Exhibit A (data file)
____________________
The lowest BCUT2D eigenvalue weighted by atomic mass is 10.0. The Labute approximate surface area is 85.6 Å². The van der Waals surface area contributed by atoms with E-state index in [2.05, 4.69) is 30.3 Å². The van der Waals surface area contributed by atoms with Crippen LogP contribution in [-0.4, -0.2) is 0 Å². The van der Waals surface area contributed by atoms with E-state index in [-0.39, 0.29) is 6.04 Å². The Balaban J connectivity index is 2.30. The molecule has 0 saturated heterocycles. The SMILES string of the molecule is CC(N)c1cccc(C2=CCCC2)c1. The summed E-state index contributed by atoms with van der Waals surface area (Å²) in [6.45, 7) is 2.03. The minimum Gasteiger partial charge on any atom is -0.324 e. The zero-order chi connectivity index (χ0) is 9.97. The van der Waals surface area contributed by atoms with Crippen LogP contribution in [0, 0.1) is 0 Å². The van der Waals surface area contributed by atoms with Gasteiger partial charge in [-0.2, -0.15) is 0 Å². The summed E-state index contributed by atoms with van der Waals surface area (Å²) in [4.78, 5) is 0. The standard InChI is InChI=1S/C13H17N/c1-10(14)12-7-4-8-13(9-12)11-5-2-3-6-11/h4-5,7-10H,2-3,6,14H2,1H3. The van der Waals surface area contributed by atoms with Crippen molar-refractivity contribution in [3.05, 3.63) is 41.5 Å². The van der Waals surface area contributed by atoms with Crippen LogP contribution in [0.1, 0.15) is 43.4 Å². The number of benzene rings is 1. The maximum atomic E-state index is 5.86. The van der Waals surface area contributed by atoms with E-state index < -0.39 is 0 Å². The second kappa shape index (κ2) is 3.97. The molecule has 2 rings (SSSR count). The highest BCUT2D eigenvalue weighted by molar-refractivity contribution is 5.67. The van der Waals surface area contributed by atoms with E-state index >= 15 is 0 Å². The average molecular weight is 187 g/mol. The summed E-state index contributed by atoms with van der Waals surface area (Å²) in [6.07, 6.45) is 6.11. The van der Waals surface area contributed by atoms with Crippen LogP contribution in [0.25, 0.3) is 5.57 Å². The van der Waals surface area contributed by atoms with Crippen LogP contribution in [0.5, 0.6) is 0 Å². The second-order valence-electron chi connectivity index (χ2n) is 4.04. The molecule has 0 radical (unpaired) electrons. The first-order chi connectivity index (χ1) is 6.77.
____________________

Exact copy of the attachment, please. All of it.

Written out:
The lowest BCUT2D eigenvalue weighted by atomic mass is 10.0. The Labute approximate surface area is 85.6 Å². The van der Waals surface area contributed by atoms with E-state index in [2.05, 4.69) is 30.3 Å². The van der Waals surface area contributed by atoms with Crippen LogP contribution in [-0.4, -0.2) is 0 Å². The van der Waals surface area contributed by atoms with E-state index in [-0.39, 0.29) is 6.04 Å². The Balaban J connectivity index is 2.30. The molecule has 0 saturated heterocycles. The SMILES string of the molecule is CC(N)c1cccc(C2=CCCC2)c1. The summed E-state index contributed by atoms with van der Waals surface area (Å²) in [6.45, 7) is 2.03. The minimum Gasteiger partial charge on any atom is -0.324 e. The zero-order chi connectivity index (χ0) is 9.97. The van der Waals surface area contributed by atoms with Crippen LogP contribution in [0, 0.1) is 0 Å². The van der Waals surface area contributed by atoms with Gasteiger partial charge in [-0.2, -0.15) is 0 Å². The summed E-state index contributed by atoms with van der Waals surface area (Å²) in [4.78, 5) is 0. The standard InChI is InChI=1S/C13H17N/c1-10(14)12-7-4-8-13(9-12)11-5-2-3-6-11/h4-5,7-10H,2-3,6,14H2,1H3. The van der Waals surface area contributed by atoms with Crippen molar-refractivity contribution in [3.05, 3.63) is 41.5 Å². The van der Waals surface area contributed by atoms with Crippen LogP contribution in [0.1, 0.15) is 43.4 Å². The number of benzene rings is 1. The maximum atomic E-state index is 5.86. The van der Waals surface area contributed by atoms with E-state index < -0.39 is 0 Å². The second kappa shape index (κ2) is 3.97. The molecule has 2 rings (SSSR count). The highest BCUT2D eigenvalue weighted by molar-refractivity contribution is 5.67. The van der Waals surface area contributed by atoms with E-state index >= 15 is 0 Å². The average molecular weight is 187 g/mol. The summed E-state index contributed by atoms with van der Waals surface area (Å²) in [6.07, 6.45) is 6.11. The van der Waals surface area contributed by atoms with Crippen LogP contribution in [0.25, 0.3) is 5.57 Å². The van der Waals surface area contributed by atoms with Crippen LogP contribution in [0.5, 0.6) is 0 Å². The second-order valence-electron chi connectivity index (χ2n) is 4.04. The molecule has 0 radical (unpaired) electrons. The first-order chi connectivity index (χ1) is 6.77.